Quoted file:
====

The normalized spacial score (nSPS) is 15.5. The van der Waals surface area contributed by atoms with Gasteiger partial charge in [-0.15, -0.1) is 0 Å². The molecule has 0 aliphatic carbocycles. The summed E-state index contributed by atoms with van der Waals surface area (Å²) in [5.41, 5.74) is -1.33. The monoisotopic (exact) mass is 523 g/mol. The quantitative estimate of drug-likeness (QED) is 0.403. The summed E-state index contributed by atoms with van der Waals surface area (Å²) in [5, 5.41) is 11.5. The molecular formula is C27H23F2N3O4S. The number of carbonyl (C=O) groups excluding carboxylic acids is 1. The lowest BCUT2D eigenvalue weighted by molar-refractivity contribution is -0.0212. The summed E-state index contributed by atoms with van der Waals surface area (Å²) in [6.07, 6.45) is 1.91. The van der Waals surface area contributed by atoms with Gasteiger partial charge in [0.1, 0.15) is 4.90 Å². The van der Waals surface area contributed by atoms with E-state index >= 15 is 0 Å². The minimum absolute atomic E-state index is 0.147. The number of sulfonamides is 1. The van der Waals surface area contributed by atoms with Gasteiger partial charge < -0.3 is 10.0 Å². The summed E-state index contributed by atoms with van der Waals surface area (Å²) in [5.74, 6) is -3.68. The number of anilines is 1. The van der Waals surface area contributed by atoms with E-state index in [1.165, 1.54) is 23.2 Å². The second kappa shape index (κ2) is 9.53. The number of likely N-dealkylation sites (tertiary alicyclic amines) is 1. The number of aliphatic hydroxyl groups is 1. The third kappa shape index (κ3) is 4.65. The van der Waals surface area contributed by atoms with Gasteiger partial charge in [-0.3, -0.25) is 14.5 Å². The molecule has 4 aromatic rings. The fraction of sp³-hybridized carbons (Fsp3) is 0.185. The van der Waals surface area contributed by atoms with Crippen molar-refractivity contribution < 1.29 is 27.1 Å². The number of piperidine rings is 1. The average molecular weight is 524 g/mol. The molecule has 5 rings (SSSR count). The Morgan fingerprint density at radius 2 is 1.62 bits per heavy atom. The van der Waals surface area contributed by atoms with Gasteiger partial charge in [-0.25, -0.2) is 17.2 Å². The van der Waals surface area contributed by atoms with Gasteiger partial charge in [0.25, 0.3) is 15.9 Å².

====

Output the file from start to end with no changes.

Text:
The normalized spacial score (nSPS) is 15.5. The van der Waals surface area contributed by atoms with Gasteiger partial charge in [-0.15, -0.1) is 0 Å². The molecule has 0 aliphatic carbocycles. The summed E-state index contributed by atoms with van der Waals surface area (Å²) in [5.41, 5.74) is -1.33. The monoisotopic (exact) mass is 523 g/mol. The quantitative estimate of drug-likeness (QED) is 0.403. The summed E-state index contributed by atoms with van der Waals surface area (Å²) in [5, 5.41) is 11.5. The molecular formula is C27H23F2N3O4S. The number of carbonyl (C=O) groups excluding carboxylic acids is 1. The lowest BCUT2D eigenvalue weighted by molar-refractivity contribution is -0.0212. The summed E-state index contributed by atoms with van der Waals surface area (Å²) in [6.07, 6.45) is 1.91. The van der Waals surface area contributed by atoms with Gasteiger partial charge in [0.1, 0.15) is 4.90 Å². The van der Waals surface area contributed by atoms with E-state index >= 15 is 0 Å². The minimum absolute atomic E-state index is 0.147. The number of sulfonamides is 1. The van der Waals surface area contributed by atoms with Gasteiger partial charge < -0.3 is 10.0 Å². The summed E-state index contributed by atoms with van der Waals surface area (Å²) in [5.74, 6) is -3.68. The number of anilines is 1. The van der Waals surface area contributed by atoms with E-state index in [1.165, 1.54) is 23.2 Å². The second kappa shape index (κ2) is 9.53. The number of likely N-dealkylation sites (tertiary alicyclic amines) is 1. The number of aliphatic hydroxyl groups is 1. The third kappa shape index (κ3) is 4.65. The van der Waals surface area contributed by atoms with Gasteiger partial charge in [-0.3, -0.25) is 14.5 Å². The molecule has 4 aromatic rings. The fraction of sp³-hybridized carbons (Fsp3) is 0.185. The van der Waals surface area contributed by atoms with Crippen molar-refractivity contribution < 1.29 is 27.1 Å². The number of piperidine rings is 1. The average molecular weight is 524 g/mol. The molecule has 5 rings (SSSR count). The Morgan fingerprint density at radius 2 is 1.62 bits per heavy atom. The van der Waals surface area contributed by atoms with Gasteiger partial charge in [-0.25, -0.2) is 17.2 Å². The van der Waals surface area contributed by atoms with Gasteiger partial charge in [0.25, 0.3) is 15.9 Å².